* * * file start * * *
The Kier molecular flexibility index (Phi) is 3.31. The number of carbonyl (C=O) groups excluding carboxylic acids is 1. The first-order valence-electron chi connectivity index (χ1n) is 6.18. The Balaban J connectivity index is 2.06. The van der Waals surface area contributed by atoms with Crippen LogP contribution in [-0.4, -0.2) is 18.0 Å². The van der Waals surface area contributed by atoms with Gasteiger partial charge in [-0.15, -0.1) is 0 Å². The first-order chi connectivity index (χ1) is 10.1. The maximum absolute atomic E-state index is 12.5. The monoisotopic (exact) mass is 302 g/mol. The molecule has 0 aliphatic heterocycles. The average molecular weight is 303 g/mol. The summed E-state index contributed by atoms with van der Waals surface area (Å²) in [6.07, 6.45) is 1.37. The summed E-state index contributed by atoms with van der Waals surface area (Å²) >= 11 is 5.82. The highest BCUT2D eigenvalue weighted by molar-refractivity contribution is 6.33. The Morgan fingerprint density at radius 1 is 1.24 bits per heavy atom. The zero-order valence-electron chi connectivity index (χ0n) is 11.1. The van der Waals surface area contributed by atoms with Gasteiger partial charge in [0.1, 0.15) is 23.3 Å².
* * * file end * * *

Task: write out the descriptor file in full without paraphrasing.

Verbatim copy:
The Kier molecular flexibility index (Phi) is 3.31. The number of carbonyl (C=O) groups excluding carboxylic acids is 1. The first-order valence-electron chi connectivity index (χ1n) is 6.18. The Balaban J connectivity index is 2.06. The van der Waals surface area contributed by atoms with Crippen LogP contribution in [-0.4, -0.2) is 18.0 Å². The van der Waals surface area contributed by atoms with Gasteiger partial charge in [-0.15, -0.1) is 0 Å². The first-order chi connectivity index (χ1) is 10.1. The maximum absolute atomic E-state index is 12.5. The monoisotopic (exact) mass is 302 g/mol. The molecule has 0 aliphatic heterocycles. The average molecular weight is 303 g/mol. The summed E-state index contributed by atoms with van der Waals surface area (Å²) in [6.07, 6.45) is 1.37. The summed E-state index contributed by atoms with van der Waals surface area (Å²) >= 11 is 5.82. The highest BCUT2D eigenvalue weighted by molar-refractivity contribution is 6.33. The Morgan fingerprint density at radius 1 is 1.24 bits per heavy atom. The zero-order valence-electron chi connectivity index (χ0n) is 11.1. The van der Waals surface area contributed by atoms with Gasteiger partial charge in [0.1, 0.15) is 23.3 Å².